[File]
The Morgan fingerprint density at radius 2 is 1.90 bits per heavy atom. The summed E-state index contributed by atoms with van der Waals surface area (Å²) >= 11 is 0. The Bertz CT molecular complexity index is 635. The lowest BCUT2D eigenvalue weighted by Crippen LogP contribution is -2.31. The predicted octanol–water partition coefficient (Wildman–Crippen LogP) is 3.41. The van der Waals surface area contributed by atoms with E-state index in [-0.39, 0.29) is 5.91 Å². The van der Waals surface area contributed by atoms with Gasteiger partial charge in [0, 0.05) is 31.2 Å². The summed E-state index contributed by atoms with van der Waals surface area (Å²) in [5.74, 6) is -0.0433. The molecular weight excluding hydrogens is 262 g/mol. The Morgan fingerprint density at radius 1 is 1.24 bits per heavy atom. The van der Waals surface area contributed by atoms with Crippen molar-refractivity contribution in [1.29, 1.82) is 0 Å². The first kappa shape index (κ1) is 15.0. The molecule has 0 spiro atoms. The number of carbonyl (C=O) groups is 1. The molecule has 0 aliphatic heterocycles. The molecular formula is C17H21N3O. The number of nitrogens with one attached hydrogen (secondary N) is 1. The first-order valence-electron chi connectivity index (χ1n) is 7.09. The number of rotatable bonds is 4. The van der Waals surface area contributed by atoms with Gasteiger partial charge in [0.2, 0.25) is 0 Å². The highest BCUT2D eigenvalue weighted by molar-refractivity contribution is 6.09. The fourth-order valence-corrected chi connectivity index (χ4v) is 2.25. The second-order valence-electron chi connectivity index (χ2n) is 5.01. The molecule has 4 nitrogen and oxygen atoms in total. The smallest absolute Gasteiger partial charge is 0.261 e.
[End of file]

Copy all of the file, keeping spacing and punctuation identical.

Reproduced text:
The Morgan fingerprint density at radius 2 is 1.90 bits per heavy atom. The summed E-state index contributed by atoms with van der Waals surface area (Å²) >= 11 is 0. The Bertz CT molecular complexity index is 635. The lowest BCUT2D eigenvalue weighted by Crippen LogP contribution is -2.31. The predicted octanol–water partition coefficient (Wildman–Crippen LogP) is 3.41. The van der Waals surface area contributed by atoms with E-state index in [-0.39, 0.29) is 5.91 Å². The van der Waals surface area contributed by atoms with Gasteiger partial charge in [0, 0.05) is 31.2 Å². The summed E-state index contributed by atoms with van der Waals surface area (Å²) in [5.74, 6) is -0.0433. The molecular weight excluding hydrogens is 262 g/mol. The Morgan fingerprint density at radius 1 is 1.24 bits per heavy atom. The van der Waals surface area contributed by atoms with Crippen molar-refractivity contribution in [1.29, 1.82) is 0 Å². The first kappa shape index (κ1) is 15.0. The molecule has 0 spiro atoms. The number of carbonyl (C=O) groups is 1. The molecule has 0 aliphatic heterocycles. The molecular formula is C17H21N3O. The number of nitrogens with one attached hydrogen (secondary N) is 1. The first-order valence-electron chi connectivity index (χ1n) is 7.09. The number of rotatable bonds is 4. The van der Waals surface area contributed by atoms with Gasteiger partial charge in [0.2, 0.25) is 0 Å². The highest BCUT2D eigenvalue weighted by molar-refractivity contribution is 6.09. The fourth-order valence-corrected chi connectivity index (χ4v) is 2.25. The second-order valence-electron chi connectivity index (χ2n) is 5.01. The molecule has 4 nitrogen and oxygen atoms in total. The smallest absolute Gasteiger partial charge is 0.261 e.